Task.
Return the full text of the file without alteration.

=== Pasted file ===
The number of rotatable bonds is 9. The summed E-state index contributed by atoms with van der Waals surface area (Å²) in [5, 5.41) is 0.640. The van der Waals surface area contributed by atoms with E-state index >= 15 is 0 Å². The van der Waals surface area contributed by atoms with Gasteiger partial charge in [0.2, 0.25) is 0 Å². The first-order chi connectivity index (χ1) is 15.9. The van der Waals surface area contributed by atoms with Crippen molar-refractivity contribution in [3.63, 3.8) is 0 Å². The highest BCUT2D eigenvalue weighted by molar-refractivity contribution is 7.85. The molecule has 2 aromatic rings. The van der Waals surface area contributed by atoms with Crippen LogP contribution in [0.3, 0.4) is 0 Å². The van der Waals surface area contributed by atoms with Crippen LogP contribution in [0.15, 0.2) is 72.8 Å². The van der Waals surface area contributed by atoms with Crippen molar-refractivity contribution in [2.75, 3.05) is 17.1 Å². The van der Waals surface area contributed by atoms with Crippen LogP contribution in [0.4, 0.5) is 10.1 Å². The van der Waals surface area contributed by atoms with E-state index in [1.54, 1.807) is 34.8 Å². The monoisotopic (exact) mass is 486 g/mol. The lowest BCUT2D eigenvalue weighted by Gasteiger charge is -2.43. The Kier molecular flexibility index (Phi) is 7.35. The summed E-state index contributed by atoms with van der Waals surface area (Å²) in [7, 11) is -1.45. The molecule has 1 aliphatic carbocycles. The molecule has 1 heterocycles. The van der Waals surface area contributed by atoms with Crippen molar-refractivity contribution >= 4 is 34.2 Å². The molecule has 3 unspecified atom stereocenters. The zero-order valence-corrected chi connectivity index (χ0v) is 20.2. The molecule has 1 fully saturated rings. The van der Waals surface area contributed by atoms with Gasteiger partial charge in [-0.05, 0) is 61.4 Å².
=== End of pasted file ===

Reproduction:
The number of rotatable bonds is 9. The summed E-state index contributed by atoms with van der Waals surface area (Å²) in [5, 5.41) is 0.640. The van der Waals surface area contributed by atoms with E-state index >= 15 is 0 Å². The van der Waals surface area contributed by atoms with Gasteiger partial charge in [0.2, 0.25) is 0 Å². The first-order chi connectivity index (χ1) is 15.9. The van der Waals surface area contributed by atoms with Crippen molar-refractivity contribution in [3.63, 3.8) is 0 Å². The highest BCUT2D eigenvalue weighted by molar-refractivity contribution is 7.85. The molecule has 2 aromatic rings. The van der Waals surface area contributed by atoms with Crippen LogP contribution in [0.3, 0.4) is 0 Å². The van der Waals surface area contributed by atoms with Crippen LogP contribution in [0.15, 0.2) is 72.8 Å². The van der Waals surface area contributed by atoms with Crippen molar-refractivity contribution in [2.75, 3.05) is 17.1 Å². The van der Waals surface area contributed by atoms with Crippen LogP contribution in [0.4, 0.5) is 10.1 Å². The van der Waals surface area contributed by atoms with E-state index in [1.54, 1.807) is 34.8 Å². The monoisotopic (exact) mass is 486 g/mol. The lowest BCUT2D eigenvalue weighted by Gasteiger charge is -2.43. The Kier molecular flexibility index (Phi) is 7.35. The summed E-state index contributed by atoms with van der Waals surface area (Å²) in [7, 11) is -1.45. The molecule has 1 aliphatic carbocycles. The molecule has 1 heterocycles. The van der Waals surface area contributed by atoms with Crippen molar-refractivity contribution >= 4 is 34.2 Å². The molecule has 3 unspecified atom stereocenters. The zero-order valence-corrected chi connectivity index (χ0v) is 20.2. The molecule has 1 fully saturated rings. The van der Waals surface area contributed by atoms with Gasteiger partial charge in [-0.05, 0) is 61.4 Å².